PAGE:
Meet The Vegan Sculptor Responsible For The State Fair Of Texas’s Butter Sculpture
At least he didn’t have to eat it.
Ken Robison has been working as an artist for decades, but in 2016, he tried out a new medium: butter. The artist took over as the butter sculptor for the State Fair of Texas last year, and as Big Tex prepared to welcome visitors to this year’s event, he returned to the creamery—er, studio—to create “Mount Muchmore.” The buttery ode to Texas and Texans will live in the Creative Arts Building at the fairgrounds throughout the festival’s three-and-a-half weeks. Texas Monthly caught up with the artist to learn how a practicing vegan approaches working with dairy.
Texas Monthly: How did you get involved in doing the butter sculpture?
Ken Robison: It was quite by accident. I’m a painter and sculptor on my own, and I’ve done a great deal of work out here at the State Fair of Texas designing and putting up signage, and building unique projects since 1992. There was a lady from Maine who would come down to do butter sculptures every year—she was an eighteen-year veteran of it. Then last year, she decided she wasn’t gonna do it again, and they panicked and asked me.
TM: What’s it like working with butter as medium?
KR: It’s probably the most difficult medium that I’ve ever used. When I’m working with clay, whether the shop is warm or hot, it makes very little difference. The clay is consistent. When I do sculpting in urethane foam or polystyrene, you can depend on what it’s gonna be like. Butter is not like that. Butter melts. It becomes liquid. It gets too soggy to use. If it’s frozen too hard, it’s impossible to cut. So it’s back and forth. I have to take it inside the freezer so I can work it awhile, then I have to take it out so I can add more to the piece. When I was younger, I used to look at the butter sculpture at the State Fair—I thought it was fine, I guess, but now I have a new respect for people working with butter.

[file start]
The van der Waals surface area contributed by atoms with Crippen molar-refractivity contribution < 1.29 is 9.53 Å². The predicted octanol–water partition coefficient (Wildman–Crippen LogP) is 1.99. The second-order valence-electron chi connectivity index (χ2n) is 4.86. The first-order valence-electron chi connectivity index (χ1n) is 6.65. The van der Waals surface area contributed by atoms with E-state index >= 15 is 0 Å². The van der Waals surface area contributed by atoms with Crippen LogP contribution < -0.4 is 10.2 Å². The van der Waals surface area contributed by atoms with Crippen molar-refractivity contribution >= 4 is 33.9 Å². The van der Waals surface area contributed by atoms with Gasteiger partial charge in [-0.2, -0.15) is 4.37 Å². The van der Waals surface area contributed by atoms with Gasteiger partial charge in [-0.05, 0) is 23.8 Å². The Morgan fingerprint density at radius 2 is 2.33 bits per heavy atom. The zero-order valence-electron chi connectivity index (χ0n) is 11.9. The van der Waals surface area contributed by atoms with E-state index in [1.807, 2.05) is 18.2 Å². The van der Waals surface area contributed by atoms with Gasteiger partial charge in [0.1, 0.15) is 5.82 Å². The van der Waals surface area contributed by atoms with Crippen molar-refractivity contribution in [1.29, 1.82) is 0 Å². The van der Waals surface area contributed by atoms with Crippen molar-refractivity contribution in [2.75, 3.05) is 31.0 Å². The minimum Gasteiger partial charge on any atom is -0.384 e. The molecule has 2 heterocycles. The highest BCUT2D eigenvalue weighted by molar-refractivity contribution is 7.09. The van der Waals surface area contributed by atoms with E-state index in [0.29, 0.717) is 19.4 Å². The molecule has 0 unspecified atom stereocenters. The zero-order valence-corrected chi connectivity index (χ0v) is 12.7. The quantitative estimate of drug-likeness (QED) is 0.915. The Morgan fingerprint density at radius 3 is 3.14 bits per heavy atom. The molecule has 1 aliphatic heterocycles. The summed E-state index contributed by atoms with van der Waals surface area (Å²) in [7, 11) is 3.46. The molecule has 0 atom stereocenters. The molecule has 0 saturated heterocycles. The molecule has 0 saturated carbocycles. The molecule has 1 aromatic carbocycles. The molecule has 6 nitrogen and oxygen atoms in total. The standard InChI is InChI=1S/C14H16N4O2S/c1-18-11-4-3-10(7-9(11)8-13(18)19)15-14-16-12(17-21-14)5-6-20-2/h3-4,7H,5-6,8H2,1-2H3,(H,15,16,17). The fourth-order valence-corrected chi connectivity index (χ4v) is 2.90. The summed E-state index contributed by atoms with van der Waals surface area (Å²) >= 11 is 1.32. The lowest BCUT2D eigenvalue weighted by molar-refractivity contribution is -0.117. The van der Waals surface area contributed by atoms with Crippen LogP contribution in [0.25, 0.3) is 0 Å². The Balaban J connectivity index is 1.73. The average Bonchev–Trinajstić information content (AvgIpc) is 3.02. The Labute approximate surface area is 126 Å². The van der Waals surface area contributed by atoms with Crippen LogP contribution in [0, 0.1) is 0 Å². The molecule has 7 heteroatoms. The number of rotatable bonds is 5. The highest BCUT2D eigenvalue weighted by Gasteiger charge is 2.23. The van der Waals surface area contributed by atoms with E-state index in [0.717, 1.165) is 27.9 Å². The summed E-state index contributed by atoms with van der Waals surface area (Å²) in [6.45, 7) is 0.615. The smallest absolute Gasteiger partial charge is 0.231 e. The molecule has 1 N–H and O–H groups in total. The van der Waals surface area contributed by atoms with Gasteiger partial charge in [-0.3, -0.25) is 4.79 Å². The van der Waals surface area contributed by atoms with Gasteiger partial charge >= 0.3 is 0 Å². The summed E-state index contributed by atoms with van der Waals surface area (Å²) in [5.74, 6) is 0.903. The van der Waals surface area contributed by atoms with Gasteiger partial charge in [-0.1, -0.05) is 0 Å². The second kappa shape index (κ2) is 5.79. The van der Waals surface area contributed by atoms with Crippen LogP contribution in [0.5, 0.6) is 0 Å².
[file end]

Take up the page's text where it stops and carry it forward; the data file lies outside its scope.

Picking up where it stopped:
TM: What’s the creative process like when working on a sculpture like this?
KR: Usually there’s some armature. With something like butter or clay, you can’t hold that in the air. I have to figure out what I’m gonna do, and then figure out the inner structure. Then there’s about a half ton of butter. So how long does it take to whip it into shape? [laughs] They pay a stipend to do this work, and I’m really afraid to account for every hour, because I don’t want to find out I’m working for $3.50 an hour.
TM: How much creative freedom do you have in deciding what you’re going to make?
KR: Not much. They have a theme for the State Fair of Texas every year, and I have to make something in alignment with that. This year, we were doing ordinary Texans that become extraordinary heroes. I didn’t do a specific person in the sculpture—instead, I did a “Mount Muchmore,” as a take-off of Mount Rushmore. In this thing, we’ve got a frontiersman who started Texas, all the way to an astronaut who we blasted into space from Houston. So they’re all Texans. The two in the middle are a construction worker or an oilfield worker, and a farmer who feeds America. So I did that to represent Texas heroes. I picked a monolith in Big Bend that I carved it into. I’m not sure if it has a name, but it’s fairly recognizable. You couldn’t carve into the monolith in real life, but I wanted something we can recognize as being in Texas. Then I carved a quirk, a little dinosaur, probably seven-and-a-half inches tall, chasing a four-inch-tall guy, just to be fun. That’s my part, and they can live with that.
TM: You’re a practicing vegan. What’s it like working with butter?
KR: I’m not eating it, so I’m okay with it. I can live with it. I’ve been a vegetarian for 30 years, and vegan for not quite that long. Just a few months or so. I became a vegetarian for my health’s sake, and I became a vegan for Earth’s sake. It’s just a preference of mine, and I’m sticking to it.
TM: Is this a weird thing to end up working on at this point in your career?
KR: It is quirky, but I make it into fun. That’s what the State Fair is supposed to be about. I’ve been working there since ’92, and I want people to come to the State Fair. This is a part of my livelihood on a yearly basis. I want them to smile and laugh, and when they see the butter sculpture, I want them to do the same thing.